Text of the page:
The United States government rescinded its controversial decision to revoke foreign student visas whose courses move online due to coronavirus, a federal judge said Tuesday.
The universities of Harvard and MIT—with the support of a number of other institutions, teachers' unions and at least 18 US states—had taken legal action against the move that US Immigration and Customs Enforcement (ICE) announced on July 6.
"The government has agreed to rescind" the decision as well as any implementation of the directive, Judge Allison Burroughs said in a brief hearing.
Harvard and MIT earlier this month had asked the court to block the order announced by ICE that students must leave the country if their classes are only online, or transfer to a school offering in-person tuition.
The measure was seen as a move by President Donald Trump's administration to put pressure on educational institutions that are adopting a cautious approach to reopening amid the global COVID-19 pandemic.
The universities say in their lawsuit that the order would harm students "immensely," both personally and financially.
It describes the order as "arbitrary and capricious" and says it threw US higher education "into chaos."
There were more than one million international students in the US for the 2018-19 academic year, according to the Institute of International Education (IIE).
The court gave no reason for the Trump administration's flip, and the president did not immediately react Tuesday.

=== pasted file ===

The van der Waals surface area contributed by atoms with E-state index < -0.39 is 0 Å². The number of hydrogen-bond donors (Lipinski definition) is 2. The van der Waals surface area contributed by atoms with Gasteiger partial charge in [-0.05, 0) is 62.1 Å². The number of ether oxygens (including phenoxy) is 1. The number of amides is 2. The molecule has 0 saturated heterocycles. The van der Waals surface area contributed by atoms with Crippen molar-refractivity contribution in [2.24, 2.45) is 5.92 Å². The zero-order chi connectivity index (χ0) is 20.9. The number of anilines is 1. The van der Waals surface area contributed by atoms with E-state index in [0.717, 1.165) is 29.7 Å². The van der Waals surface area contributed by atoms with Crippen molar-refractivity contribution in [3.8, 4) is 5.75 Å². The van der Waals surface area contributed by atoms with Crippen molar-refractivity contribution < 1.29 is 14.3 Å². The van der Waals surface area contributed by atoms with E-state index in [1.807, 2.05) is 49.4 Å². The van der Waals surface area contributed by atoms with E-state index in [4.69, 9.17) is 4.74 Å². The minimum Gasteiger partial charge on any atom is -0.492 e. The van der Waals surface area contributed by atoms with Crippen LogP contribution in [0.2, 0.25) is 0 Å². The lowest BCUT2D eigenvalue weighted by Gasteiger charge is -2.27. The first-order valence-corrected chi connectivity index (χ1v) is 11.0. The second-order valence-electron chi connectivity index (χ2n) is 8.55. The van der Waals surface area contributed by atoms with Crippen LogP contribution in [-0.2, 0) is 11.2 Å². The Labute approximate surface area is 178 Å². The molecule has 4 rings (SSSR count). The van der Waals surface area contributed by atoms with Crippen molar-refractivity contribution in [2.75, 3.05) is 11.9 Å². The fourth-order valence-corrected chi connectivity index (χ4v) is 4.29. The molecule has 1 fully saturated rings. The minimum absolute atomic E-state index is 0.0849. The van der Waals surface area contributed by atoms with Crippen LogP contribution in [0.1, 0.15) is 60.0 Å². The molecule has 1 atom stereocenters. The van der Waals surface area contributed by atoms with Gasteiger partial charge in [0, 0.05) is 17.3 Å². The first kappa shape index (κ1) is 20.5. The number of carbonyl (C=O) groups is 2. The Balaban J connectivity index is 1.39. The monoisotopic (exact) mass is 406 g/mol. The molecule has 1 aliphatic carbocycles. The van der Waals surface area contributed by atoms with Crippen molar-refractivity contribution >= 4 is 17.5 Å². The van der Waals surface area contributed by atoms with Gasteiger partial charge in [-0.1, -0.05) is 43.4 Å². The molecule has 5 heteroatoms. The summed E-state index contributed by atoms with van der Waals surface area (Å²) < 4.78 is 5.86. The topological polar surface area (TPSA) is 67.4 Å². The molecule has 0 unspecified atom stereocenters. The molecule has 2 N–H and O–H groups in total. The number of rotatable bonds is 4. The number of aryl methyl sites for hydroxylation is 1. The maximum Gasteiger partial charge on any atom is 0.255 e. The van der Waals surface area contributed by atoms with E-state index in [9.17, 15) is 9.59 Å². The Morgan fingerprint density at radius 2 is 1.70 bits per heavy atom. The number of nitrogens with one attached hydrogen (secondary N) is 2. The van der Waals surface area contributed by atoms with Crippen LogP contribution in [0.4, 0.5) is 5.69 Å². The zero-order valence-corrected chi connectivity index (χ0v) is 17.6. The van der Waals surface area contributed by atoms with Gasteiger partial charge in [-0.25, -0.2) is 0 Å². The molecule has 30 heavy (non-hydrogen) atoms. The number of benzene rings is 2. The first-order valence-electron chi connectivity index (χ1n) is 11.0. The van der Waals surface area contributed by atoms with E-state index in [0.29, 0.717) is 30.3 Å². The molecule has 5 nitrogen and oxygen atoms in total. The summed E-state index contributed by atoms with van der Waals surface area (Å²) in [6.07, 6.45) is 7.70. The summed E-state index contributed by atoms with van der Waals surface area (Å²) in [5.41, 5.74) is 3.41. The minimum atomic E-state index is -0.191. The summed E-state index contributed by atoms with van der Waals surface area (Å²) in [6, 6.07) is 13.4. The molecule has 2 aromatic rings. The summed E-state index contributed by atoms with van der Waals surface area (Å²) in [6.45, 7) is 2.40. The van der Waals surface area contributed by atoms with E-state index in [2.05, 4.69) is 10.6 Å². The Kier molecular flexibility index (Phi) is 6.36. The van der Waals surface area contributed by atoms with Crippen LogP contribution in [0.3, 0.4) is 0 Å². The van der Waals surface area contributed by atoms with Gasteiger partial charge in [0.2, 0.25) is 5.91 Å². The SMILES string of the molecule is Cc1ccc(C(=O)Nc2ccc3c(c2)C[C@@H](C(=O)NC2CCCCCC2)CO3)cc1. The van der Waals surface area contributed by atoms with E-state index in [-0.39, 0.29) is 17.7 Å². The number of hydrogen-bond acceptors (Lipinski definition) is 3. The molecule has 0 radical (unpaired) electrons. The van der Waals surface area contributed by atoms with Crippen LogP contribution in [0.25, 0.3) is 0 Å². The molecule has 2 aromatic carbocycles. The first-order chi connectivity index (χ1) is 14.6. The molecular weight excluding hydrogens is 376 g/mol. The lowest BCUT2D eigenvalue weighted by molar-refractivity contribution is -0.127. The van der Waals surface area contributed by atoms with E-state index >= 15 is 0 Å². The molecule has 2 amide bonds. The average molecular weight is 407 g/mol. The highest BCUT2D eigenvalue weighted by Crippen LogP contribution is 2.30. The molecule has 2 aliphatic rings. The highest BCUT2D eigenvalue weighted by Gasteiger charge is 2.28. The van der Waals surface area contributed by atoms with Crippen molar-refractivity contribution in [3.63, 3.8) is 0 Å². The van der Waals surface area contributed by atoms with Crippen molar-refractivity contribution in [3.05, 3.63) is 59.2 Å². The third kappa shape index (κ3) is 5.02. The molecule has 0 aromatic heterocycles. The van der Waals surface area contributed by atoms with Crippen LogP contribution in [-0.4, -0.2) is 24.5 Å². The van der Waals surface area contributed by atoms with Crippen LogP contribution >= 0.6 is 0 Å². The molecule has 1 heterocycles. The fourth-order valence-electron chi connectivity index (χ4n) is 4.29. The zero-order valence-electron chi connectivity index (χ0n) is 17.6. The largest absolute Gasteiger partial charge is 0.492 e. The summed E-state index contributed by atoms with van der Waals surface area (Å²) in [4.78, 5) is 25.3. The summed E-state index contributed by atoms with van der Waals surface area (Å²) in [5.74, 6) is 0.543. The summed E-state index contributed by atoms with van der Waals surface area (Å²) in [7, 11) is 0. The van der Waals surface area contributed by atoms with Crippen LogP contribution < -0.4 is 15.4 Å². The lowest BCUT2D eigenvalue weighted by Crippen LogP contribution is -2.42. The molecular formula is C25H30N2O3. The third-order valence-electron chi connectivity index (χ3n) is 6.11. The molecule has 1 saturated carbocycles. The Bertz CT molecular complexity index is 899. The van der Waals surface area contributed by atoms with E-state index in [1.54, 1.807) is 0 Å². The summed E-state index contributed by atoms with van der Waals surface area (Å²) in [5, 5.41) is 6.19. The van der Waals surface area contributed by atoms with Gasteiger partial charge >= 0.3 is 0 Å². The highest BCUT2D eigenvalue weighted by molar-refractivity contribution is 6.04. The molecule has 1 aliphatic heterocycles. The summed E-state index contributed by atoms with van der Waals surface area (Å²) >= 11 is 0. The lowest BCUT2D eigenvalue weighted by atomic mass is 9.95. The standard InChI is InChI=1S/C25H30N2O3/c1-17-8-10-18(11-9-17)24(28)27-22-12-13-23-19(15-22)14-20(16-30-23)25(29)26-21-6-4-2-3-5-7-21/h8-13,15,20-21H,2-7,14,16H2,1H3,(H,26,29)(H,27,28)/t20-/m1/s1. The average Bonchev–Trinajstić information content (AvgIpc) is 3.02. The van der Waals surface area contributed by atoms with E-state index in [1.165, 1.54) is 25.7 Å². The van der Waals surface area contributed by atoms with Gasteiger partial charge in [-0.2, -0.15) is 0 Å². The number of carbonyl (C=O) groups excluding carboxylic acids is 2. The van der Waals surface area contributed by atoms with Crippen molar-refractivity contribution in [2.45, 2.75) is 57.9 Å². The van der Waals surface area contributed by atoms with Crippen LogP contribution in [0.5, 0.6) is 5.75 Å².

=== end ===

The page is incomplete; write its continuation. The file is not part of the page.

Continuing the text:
"We are thrilled that the government backed down," said the University of Southern California in a statement.
"Our international students are a vital part of the USC community, and they deserve the right to continue their education without risk of deportation."
'Attack on students'
Most US colleges and universities have not yet announced their plans for the fall semester but Harvard has said all its classes for the 2020-21 academic year will be conducted online "with rare exceptions."
Some 40 percent of undergraduates will be allowed to return to campus, but their instruction will be conducted remotely.
It says packed classrooms endanger the health of students and teachers.
Trump has branded the decision "ridiculous" as he takes a bullish approach to reopening the country ahead of November's presidential vote, when he seeks reelection.
Despite the continued progression of coronavirus throughout the United States—which has confirmed more than 3.4 million cases, with more than 136,000 deaths—Trump has aggressively insisted that schools must open this fall.
The US president has threatened to withhold federal funding from schools that refuse to reopen and criticized guidelines from the US Centers for Disease Control for the safe reopening of educational institutions, saying they are too rigid and expensive.
Cracking down on immigration is one of Trump's key issues, and he has taken a particularly hard stance on foreigners since the health crisis began.
In June, he froze until 2021 the issuing of green cards—which offer permanent US resident status—and some work visas, particularly those used in the technology sector.
"Thankfully, this attack on students is over," said Andrea Flores, deputy director of immigration policy for the American Civil Liberties Union, following the ruling.
"But the administration will undoubtedly continue in its failure to protect the people in America by using the pandemic for its hateful agenda to dismantle our immigration system, rather than creating a coordinated response for the future of our nation."
© 2020 AFP